What is an EEG?
An EEG (electroencephalogram) is a test that records the electrical activity of the brain using electrodes placed on the scalp. It is mainly used to detect seizures and find out which part of the brain they originate in. During medical procedures, EEG can monitor the depth of anesthesia and roughly measure brain function and blood flow. This test can also help diagnose psychiatric and sleep disorders.
How is an EEG used in stroke diagnosis?
The EEG is not routinely used for stroke diagnosis; however, it may be ordered if your doctor thinks that you may have had a seizure. Seizures are abnormal electrical patterns in the brain cells that can produce symptoms ranging from full-body convulsions to small movement problems and confusion. These symptoms could be mistaken for a stroke or transient ischemic attack (TIA).
An EEG can also be used to detect seizures caused by a stroke. Brain damage as a result of a stroke is the most common cause of seizures in the elderly. Approximately 5% of survivors have early seizures after a stroke, usually within the first 24 hours.1 Seizures can also occur months or years after a stroke.2 Seizures are more common in patients who have suffered a bleeding (hemorrhagic) stroke and those who have had more serious strokes.3
The common conception of a seizure affecting the whole body can happen, but seizures in stroke survivors are often more subtle and can only be detected by an EEG. Some stroke patients, especially those with a bleeding stroke in the space surrounding the brain (subarachnoid hemorrhage), will be monitored with an EEG as they recover in the hospital; if seizures are detected, they can be safely controlled with medication.
In the past, patients who had a seizure that accompanied their stroke could not receive tPA, the first-choice drug for treating blocked-vessel (ischemic) stroke. However, currently people who suffer seizures with a stroke may still be eligible for treatment, as long as their remaining symptoms are caused by the stroke and not seizures.4
An EEG may also be used to monitor brain function during a procedure such as carotid endarterectomy in patients who have had or are at risk for a stroke.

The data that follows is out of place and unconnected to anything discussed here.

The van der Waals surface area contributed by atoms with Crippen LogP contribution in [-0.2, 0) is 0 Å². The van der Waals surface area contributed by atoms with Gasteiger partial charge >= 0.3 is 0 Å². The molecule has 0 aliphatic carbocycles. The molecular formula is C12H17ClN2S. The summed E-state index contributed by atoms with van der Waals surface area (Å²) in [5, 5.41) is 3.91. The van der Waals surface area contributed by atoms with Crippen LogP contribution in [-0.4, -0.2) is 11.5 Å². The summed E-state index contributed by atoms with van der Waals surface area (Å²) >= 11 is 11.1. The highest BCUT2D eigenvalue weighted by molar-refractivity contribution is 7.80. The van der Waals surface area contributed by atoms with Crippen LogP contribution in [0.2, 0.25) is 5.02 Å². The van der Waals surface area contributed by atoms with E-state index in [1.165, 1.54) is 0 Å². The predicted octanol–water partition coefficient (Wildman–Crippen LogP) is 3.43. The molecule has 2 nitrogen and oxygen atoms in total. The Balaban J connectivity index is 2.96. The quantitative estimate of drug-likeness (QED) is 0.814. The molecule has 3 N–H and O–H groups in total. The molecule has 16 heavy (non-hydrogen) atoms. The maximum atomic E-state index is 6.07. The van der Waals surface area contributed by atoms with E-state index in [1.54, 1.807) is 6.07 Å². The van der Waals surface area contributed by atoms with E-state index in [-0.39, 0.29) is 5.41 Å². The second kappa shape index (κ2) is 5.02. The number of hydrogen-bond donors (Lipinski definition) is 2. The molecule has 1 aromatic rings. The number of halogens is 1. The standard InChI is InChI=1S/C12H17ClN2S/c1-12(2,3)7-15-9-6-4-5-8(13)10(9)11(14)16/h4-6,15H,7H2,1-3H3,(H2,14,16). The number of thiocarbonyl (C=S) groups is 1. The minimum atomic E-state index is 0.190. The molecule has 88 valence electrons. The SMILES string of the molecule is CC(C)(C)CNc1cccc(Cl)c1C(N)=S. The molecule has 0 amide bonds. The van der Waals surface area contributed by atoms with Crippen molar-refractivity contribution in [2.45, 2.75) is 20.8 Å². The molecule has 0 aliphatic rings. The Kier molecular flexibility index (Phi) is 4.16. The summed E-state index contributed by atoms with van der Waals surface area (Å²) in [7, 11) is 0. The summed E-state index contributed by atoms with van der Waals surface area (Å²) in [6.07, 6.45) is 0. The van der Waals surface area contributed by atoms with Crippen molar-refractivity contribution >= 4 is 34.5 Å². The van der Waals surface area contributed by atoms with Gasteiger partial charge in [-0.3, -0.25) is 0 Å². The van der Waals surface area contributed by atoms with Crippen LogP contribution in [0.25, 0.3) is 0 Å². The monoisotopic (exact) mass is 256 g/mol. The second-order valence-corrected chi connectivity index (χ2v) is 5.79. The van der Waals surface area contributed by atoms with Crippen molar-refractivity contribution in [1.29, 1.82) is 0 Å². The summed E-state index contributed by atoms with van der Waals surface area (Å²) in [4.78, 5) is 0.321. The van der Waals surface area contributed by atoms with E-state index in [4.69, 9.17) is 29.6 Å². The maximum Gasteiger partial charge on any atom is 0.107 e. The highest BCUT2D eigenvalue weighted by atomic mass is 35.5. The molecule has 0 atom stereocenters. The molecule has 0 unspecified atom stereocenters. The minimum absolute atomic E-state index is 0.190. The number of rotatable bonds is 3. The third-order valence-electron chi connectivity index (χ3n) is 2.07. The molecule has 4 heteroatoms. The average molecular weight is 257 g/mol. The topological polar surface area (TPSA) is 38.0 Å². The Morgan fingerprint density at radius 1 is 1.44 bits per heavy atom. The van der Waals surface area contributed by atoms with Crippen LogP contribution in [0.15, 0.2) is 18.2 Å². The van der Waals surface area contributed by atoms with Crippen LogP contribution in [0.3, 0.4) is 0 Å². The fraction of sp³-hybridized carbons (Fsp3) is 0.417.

How is the test performed?
To perform the EEG test, small metal disks (electrodes) are placed on the scalp, usually with a special conducting paste. Each electrode is attached by a wire to a machine. A small electrical current is sent through the electrodes. You may be asked to perform certain tasks, such as breathing exercises or opening and closing your eyes, or be subjected to stimuli such as flashing lights or noise. The electrical activity of your brain is monitored, and technologists can tell if you are having seizures from the size, length, frequency, and location of these impulses, even if the seizures are too small to produce clear physical effects. If you are being monitored in the hospital, the EEG might be combined with video monitoring to see if EEG activity corresponds with movement problems.
What are the risks?
The EEG test poses no significant risks, and is pain-free.
- Reith J, Jorgensen HS, Nakayama H, Raaschou HO, Olsen TS. Seizures in Acute Stroke: Predictors and Prognostic Significance : The Copenhagen Stroke Study. Stroke. August 1, 1997 1997;28(8):1585-1589.
- Silverman IE, Restrepo L, Mathews GC. Poststroke Seizures. Arch Neurol. February 1, 2002 2002;59(2):195-201.
- Myint PK, Staufenberg EFA, Sabanathan K. Post-stroke seizure and post-stroke epilepsy. Postgrad Med J. September 1, 2006 2006;82(971):568-572.
- Adams HP, Jr., del Zoppo G, Alberts MJ, et al. Guidelines for the early management of adults with ischemic stroke: a guideline from the American Heart Association/American Stroke Association Stroke Council, Clinical Cardiology Council, Cardiovascular Radiology and Intervention Council, and the Atherosclerotic Peripheral Vascular Disease and Quality of Care Outcomes in Research Interdisciplinary Working Groups: The American Academy of Neurology affirms the value of this guideline as an educational tool for neurologists. Circulation. May 22 2007;115(20):e478-534.